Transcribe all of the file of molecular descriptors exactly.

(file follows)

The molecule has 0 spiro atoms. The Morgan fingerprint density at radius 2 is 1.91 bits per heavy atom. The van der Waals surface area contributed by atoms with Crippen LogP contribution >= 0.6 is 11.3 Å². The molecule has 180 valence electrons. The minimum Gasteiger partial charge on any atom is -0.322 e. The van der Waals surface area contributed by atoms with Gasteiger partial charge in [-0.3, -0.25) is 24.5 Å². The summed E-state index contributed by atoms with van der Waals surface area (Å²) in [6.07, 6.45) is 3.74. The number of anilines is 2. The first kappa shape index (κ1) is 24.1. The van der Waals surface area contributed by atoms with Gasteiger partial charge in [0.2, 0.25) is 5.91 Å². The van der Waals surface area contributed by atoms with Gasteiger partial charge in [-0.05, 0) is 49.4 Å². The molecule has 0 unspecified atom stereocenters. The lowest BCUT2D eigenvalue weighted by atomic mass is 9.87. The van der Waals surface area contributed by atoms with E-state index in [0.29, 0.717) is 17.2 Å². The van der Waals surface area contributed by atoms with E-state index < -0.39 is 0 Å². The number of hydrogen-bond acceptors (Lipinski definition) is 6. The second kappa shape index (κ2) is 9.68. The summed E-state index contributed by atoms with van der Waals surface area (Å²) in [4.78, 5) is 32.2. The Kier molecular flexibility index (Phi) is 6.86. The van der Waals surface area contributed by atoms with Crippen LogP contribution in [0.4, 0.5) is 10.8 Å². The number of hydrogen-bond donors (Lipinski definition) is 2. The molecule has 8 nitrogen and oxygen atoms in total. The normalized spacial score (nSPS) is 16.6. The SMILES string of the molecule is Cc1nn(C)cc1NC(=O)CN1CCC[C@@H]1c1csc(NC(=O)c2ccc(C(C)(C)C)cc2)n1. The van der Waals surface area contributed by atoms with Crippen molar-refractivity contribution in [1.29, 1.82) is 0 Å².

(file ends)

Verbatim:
The molecule has 0 spiro atoms. The Morgan fingerprint density at radius 2 is 1.91 bits per heavy atom. The van der Waals surface area contributed by atoms with Crippen LogP contribution >= 0.6 is 11.3 Å². The molecule has 180 valence electrons. The minimum Gasteiger partial charge on any atom is -0.322 e. The van der Waals surface area contributed by atoms with Gasteiger partial charge in [-0.3, -0.25) is 24.5 Å². The summed E-state index contributed by atoms with van der Waals surface area (Å²) in [6.07, 6.45) is 3.74. The number of anilines is 2. The first kappa shape index (κ1) is 24.1. The van der Waals surface area contributed by atoms with Gasteiger partial charge in [0.2, 0.25) is 5.91 Å². The van der Waals surface area contributed by atoms with Gasteiger partial charge in [-0.05, 0) is 49.4 Å². The molecule has 0 unspecified atom stereocenters. The lowest BCUT2D eigenvalue weighted by atomic mass is 9.87. The van der Waals surface area contributed by atoms with E-state index in [0.29, 0.717) is 17.2 Å². The van der Waals surface area contributed by atoms with E-state index < -0.39 is 0 Å². The number of hydrogen-bond acceptors (Lipinski definition) is 6. The second kappa shape index (κ2) is 9.68. The summed E-state index contributed by atoms with van der Waals surface area (Å²) in [4.78, 5) is 32.2. The Kier molecular flexibility index (Phi) is 6.86. The van der Waals surface area contributed by atoms with Crippen LogP contribution in [0.4, 0.5) is 10.8 Å². The number of hydrogen-bond donors (Lipinski definition) is 2. The molecule has 8 nitrogen and oxygen atoms in total. The normalized spacial score (nSPS) is 16.6. The SMILES string of the molecule is Cc1nn(C)cc1NC(=O)CN1CCC[C@@H]1c1csc(NC(=O)c2ccc(C(C)(C)C)cc2)n1. The van der Waals surface area contributed by atoms with Crippen molar-refractivity contribution in [1.29, 1.82) is 0 Å².